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Is the household money glass half full or half empty? The Federal Reserve’s latest quarterly survey (second quarter, 2011) shows that households are making progress at reducing their debt burdens. Borrowing rates remain below the peak years of 2003 to 2007 for many loans, too. Considering the recession, the anemic recovery, the worst labor market since the 1930s, and little to no wage increases, it’s remarkable how much better off are households.
Problem is, far too many people are still financially vulnerable in an economy that’s crawling along at best. The need to shed debt–either voluntarily by paying it down or involuntarily through write-offs–is strong.
In other words, don’t look to the consumer to boost the economy by whipping out their credit cards or taking out a home equity loan anytime soon. People need to owe less and save more.
Fact is, people overburdened with debt can only do so much. In Debt: The Forgiveness Fix, Peter Coy of Bloomberg Businessweek makes a strong case for governments and banks in the U.S. and in Europe to write-off a lot more debt. “Getting the global economy moving again means accepting that some debts will never be repaid–and the sooner they’re forgiven, the better,” writes Coy.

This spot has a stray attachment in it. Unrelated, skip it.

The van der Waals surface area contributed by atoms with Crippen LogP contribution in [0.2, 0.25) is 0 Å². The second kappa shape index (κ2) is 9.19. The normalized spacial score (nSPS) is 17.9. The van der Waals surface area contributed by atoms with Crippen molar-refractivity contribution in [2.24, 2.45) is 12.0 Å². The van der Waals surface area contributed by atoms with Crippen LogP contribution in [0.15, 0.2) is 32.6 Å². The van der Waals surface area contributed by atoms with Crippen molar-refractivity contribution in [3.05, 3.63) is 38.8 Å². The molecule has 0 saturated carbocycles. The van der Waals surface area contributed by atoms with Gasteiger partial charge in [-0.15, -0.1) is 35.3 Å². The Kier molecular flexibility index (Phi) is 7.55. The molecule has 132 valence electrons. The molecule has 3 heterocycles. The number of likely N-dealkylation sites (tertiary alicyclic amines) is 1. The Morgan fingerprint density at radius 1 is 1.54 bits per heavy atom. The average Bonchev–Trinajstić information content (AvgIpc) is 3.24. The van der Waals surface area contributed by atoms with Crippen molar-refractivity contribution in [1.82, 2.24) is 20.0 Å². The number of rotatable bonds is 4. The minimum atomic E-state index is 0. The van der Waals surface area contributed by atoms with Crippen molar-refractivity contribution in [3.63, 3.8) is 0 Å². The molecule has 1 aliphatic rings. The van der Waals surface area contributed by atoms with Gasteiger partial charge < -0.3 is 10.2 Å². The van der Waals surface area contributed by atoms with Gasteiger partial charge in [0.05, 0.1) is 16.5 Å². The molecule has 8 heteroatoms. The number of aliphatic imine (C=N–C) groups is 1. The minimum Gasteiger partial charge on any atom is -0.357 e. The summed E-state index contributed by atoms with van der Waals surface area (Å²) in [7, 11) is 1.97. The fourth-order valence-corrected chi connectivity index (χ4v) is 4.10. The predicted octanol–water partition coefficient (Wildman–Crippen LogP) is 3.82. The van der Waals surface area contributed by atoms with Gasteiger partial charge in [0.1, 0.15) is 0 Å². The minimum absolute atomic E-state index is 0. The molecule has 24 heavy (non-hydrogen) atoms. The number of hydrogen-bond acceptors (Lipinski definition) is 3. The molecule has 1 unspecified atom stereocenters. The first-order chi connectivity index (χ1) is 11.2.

Until then, the wellsprings of economic recovery in the U.S. are going to have to come from somewhere other than the consumer.
Here are some household debt highlights from the Federal Reserve’s quarterly report:
Consumer debt was essentially steady in the second quarter compared to the first quarter. Better yet, as of June 30, 2011, total consumer indebtedness was $11.4 trillion, down $1.08 trillion or 8.6% from its peak level at the close of the third quarter of 2008.
Household mortgage balances and home equity lines of credit (HELOC) are 8.3% and 12.7%, respectively, below their peaks.
Consumer indebtedness excluding mortgage and HELOC balances fell a fraction–$10 billion or about 0.4%–in the quarter.
Total household delinquency rates declined for the sixth consecutive quarter. As of June 30, 9.9% of outstanding debt was in some stage of delinquency. That’s a high figure, but an improvement from the 10.5% on March 31 and 11.4% a year ago. Compared to a year ago, both delinquent and seriously delinquent balances (at least 90 days) have fallen 15%.
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